This pre-Hispanic precinct X’baatún, which means “place where water is collected,” is located inside the Oxhuatz natural park, in the municipality of Tekal de Venegas, in eastern Yucatán.
Archaeologists said that the surveys they perform focus on a complex housing structure with several rooms and many architectural elements of columns with a style similar to the Puuc, “which may have belonged to a character of the Maya elite” of X’baatún.
The other three elevations correspond to a smaller, rectangular building, another structure on top of a chultun or cave, and one more, rectangular, which is visually transformed by the collapse.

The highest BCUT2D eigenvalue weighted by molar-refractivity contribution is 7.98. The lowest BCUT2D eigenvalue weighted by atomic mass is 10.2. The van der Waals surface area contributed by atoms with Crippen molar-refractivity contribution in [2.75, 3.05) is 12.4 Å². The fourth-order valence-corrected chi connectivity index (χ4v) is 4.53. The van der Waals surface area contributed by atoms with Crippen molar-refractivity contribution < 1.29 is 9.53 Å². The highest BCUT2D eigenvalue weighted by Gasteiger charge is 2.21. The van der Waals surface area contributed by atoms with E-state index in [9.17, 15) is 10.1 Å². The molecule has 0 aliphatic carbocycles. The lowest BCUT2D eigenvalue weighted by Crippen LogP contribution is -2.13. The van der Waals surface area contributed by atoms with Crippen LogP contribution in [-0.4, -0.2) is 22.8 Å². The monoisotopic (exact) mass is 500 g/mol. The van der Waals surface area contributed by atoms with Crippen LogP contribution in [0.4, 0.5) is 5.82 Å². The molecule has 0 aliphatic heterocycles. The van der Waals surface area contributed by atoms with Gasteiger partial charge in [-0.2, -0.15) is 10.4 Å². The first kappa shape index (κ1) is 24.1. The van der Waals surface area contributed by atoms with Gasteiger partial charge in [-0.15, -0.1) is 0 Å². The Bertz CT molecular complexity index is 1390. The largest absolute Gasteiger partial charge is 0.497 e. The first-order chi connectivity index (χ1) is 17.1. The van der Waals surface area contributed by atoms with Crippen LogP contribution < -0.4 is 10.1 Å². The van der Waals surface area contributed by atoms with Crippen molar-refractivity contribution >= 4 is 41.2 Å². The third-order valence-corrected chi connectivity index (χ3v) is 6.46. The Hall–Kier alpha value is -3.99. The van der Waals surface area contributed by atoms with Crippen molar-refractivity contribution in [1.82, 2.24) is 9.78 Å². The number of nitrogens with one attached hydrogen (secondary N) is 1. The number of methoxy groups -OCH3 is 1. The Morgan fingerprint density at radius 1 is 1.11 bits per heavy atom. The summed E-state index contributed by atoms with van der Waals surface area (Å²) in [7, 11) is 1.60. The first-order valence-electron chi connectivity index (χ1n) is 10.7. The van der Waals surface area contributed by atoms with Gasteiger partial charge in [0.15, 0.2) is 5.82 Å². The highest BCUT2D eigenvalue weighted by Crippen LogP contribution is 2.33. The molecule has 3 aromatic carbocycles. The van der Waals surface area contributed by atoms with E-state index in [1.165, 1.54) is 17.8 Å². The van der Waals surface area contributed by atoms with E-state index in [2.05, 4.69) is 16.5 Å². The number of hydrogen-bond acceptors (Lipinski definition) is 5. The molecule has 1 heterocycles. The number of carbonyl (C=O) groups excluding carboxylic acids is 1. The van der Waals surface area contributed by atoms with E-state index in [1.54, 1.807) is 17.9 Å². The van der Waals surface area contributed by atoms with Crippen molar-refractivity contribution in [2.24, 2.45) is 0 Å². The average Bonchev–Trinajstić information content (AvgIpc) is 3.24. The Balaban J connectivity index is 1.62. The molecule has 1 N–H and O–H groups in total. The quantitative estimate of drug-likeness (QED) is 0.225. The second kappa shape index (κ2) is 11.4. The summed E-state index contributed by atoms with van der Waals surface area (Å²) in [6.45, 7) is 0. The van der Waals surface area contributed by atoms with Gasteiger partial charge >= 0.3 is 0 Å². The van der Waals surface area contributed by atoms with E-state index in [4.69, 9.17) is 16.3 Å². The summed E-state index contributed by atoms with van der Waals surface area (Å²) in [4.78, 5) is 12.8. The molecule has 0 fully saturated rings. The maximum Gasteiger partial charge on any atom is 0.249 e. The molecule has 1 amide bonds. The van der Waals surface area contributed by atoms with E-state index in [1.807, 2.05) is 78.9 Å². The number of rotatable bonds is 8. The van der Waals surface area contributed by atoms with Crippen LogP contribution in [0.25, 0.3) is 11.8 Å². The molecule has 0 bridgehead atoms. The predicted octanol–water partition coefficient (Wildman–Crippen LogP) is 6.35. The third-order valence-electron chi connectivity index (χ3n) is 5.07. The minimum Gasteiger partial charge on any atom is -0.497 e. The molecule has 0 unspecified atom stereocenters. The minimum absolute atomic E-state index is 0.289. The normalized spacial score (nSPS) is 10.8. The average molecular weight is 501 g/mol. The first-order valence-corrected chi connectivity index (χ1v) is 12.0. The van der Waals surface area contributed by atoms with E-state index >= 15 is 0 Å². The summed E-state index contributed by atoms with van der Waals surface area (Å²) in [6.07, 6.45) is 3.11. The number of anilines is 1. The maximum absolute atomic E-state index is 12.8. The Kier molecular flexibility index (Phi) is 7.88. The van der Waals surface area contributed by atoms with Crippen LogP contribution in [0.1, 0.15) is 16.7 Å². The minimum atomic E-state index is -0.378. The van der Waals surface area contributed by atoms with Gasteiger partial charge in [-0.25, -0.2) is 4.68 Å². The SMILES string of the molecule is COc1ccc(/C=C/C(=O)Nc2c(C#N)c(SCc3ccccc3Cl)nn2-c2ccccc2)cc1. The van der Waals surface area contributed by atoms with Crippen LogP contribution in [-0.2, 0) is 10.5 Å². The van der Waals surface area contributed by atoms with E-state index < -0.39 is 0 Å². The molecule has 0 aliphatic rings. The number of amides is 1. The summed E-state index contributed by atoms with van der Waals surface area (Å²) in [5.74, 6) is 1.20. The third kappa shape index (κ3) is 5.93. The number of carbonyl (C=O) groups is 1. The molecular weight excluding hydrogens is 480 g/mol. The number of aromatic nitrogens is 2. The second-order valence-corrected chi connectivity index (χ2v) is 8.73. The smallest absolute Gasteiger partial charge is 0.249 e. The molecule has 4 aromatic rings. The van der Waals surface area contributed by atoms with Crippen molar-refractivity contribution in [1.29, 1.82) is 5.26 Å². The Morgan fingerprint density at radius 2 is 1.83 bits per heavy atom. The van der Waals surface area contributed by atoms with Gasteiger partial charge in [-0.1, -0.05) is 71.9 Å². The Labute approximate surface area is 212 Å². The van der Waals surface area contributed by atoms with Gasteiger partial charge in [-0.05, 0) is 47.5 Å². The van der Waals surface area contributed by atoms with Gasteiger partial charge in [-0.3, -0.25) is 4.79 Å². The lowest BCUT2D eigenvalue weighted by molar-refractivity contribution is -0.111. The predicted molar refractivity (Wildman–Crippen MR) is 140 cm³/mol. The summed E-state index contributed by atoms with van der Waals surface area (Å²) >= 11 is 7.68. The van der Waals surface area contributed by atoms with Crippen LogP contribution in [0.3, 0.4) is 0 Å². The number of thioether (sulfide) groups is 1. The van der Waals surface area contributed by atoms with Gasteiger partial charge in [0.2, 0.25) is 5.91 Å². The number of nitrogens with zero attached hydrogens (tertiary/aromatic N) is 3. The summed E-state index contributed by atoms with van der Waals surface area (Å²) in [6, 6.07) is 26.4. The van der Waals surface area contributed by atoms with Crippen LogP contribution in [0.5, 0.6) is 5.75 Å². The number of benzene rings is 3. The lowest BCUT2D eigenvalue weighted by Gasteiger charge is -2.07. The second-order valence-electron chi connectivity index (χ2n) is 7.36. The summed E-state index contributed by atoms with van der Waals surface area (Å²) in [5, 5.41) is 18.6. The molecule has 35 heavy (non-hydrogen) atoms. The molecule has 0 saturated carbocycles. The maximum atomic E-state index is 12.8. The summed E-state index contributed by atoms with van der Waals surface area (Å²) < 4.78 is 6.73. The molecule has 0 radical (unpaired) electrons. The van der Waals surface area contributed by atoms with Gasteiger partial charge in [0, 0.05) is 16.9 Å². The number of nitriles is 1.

Sheltered by the lowland jungle of Yucatán, lagoons, a cenote of crystalline waters, swamps, chultunes, a Sascabera, Maya palaces, ceremonial temples, a ball game and other buildings far from what was once the Maya city of X’baatún, archaeologists and ejidatarios of Tekal de Venegas are working at full speed.
For the second time, Spanish archaeologists Cristina Jiménez Fuentes and Xavier Sicart Chavarría, experts in photogrammetry, are applying new technologies in the archaeological zone of X’baatún dating from 300 B.C. to the Terminal Late Classic (800 to 1,000 A.D.).